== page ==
ALAN DERSHOWITZ, CONSTITUTIONAL LAWYER: He needs to have Lanny Davis to be his crisis manager and his lawyer. The other question he didn't answer is why would these aides have shut down the lanes unless they believed he would approve it? Clearly, they had to believe that. Now, the two aides are in serious trouble because they created a traffic jam that may have led to the death of a woman, may have led to missed appointments, missed school days.

And if they are prosecuted successfully, they may well turn on the governor and say, we're not taking this full by ourselves. We were led to believe this was what you wanted. You wanted to take revenge on this mayor. Maybe you left it to us how to take the revenge. But it reminds me of Henry II when he said to his knights, who will rid me of this troublesome priest and they went and killed Thomas Beckett. So I don't want to make analogies here between killing and --

LEMON: No hyperbole here.

DERSHOWITZ: But I do think that there are real legal problems here. The law works backwards. It says there's a dead person, missed appointments, what caused it? And there's a concept of wilful blindness. If he told his aides, I don't know, don't tell me, just take revenge.

LEMON: I want to make it clear. The 91-year-old's family says it wasn't the cause.

DERSHOWITZ: But they voted for him.

ADUBATO: That's not a legal question. That's political conjecture on your part and you're connecting that to a legal case. That's totally irresponsible.

DERSHOWITZ: What I'm saying is it doesn't matter what they believe, the medical examiner will determine whether the missed three or four minutes might have allowed them to restore her heartbeat when she had heart failure. It's not for them to decide.

LEMON: Lanny, hold on, this question is for you. Chris Christie said he's doing a whole lot of soul searching. He's trying to examine it himself, what would lead people to lie to him and these sorts of things. Here's the question, when you see the type of behavior he has in press conferences. A lot of people like Chris Christie, but they don't like that he has this sort of personality.

And possibly, Lanny, could this be because people in his administration and because of his antics, they may think they're above the law? That they don't have to answer to anyone because Chris Christie will shoot you down, Mr. Reporter, Mr. Anchor, whomever you are, in a press conference, Lanny Davis?

DAVIS: Look, I take him at his word and I admire what he did today. But he did too little, too late about the big, big question. And it is that he knew about the traffic jam when it was occurring and why didn't it concern him? And I do want to know why he didn't hire an outside counsel to independently go through e-mails and not rely on a one-hour survey within his office and say today that's what assured him to go out and say that nobody knew. Those two things I would say he still has to explain.

LEMON: All good questions. I know you're chomping at the bit. It's a conversation we can continue forever, but unfortunately we can't. Thanks to all of you, gentlemen.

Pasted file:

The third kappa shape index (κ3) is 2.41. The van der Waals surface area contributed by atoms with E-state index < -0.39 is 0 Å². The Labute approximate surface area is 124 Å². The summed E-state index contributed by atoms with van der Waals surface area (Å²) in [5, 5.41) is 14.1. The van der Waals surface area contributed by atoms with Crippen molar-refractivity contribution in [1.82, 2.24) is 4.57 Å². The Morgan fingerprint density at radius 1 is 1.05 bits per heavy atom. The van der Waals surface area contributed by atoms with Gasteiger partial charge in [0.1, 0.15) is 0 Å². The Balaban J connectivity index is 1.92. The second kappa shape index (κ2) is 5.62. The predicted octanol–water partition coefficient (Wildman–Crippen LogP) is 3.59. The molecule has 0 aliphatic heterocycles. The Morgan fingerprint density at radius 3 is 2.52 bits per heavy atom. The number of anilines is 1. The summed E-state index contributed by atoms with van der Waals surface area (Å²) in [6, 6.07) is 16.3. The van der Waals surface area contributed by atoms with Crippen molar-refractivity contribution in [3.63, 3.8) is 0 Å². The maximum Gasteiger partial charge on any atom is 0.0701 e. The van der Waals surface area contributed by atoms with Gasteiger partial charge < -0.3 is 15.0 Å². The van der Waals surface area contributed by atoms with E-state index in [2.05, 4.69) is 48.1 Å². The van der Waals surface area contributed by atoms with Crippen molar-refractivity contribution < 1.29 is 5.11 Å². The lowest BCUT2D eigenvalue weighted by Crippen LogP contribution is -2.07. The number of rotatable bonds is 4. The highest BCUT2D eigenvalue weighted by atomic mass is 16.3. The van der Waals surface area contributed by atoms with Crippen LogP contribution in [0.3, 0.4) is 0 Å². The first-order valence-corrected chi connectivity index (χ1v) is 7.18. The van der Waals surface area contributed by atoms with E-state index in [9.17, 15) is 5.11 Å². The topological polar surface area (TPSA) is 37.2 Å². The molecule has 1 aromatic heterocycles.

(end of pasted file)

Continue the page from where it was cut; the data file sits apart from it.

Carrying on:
Still to come, Governor Chris Christie apologized for the behavior of his staff. But should the buck stop with him?

Plus, an update on the murder mystery of a former beauty queen, a major announcement involving the case.

And the day after Dennis Rodman exploded during an interview with CNN. The former NBA star admits why he did it.


LEMON: New Jersey Governor Chris Christie said today what we have heard from so many politicians before, the buck stops with him. But it's some of his top aides who have been implicated in a growing political scandal that could upend Christie's administration. So who are these key players and how close are they to the governor? Joe Johns takes a closer look.


JOE JOHNS, CNN CORRESPONDENT (voice-over): Today, as one figure at the center of the bridge scandal couldn't stop talking.

CHRISTIE: I come out here today to apologize.

JOHNS: Another had no interest in even starting.

DAVID WILDSTEIN, FORMER PORT AUTHORITY OFFICIAL: On the advice of counsel, I assert my right to remain silent.

JOHNS: In a nearly two-hour press conference, New Jersey Governor Chris Christie announced the firing of a key aide, said he would no longer work with his former campaign manager and assigned much of the blame for the scandal to this man, David Wildstein, one of Christie's appointees to the Port Authority of New York and New Jersey.

CHRISTIE: Clearly Mr. Wildstein played a major role in it.

JOHNS: Even as Christie spoke, he was in the building next door refusing to answer questions at a legislative hearing about e-mails, which implicate him in the September lane closure. Wildstein had been seen by some as the governor's eyes and ears inside the Port Authority. The two men go back a long time, even attended high school together.

UNIDENTIFIED MALE: He was very loyal to the governor, extremely loyal. But I would say a lot of people felt afraid of him because his direct line to the governor's office.

JOHNS: Today, Christie painted a vastly different picture of that relationship.

CHRISTIE: I could probably count on one hand the number of conversations I've had with David since he's worked at the Port Authority.

JOHNS: Christie also used the presser to distance himself from another confidant, his deputy chief of staff saying he had no idea she ordered the bridge lanes closed.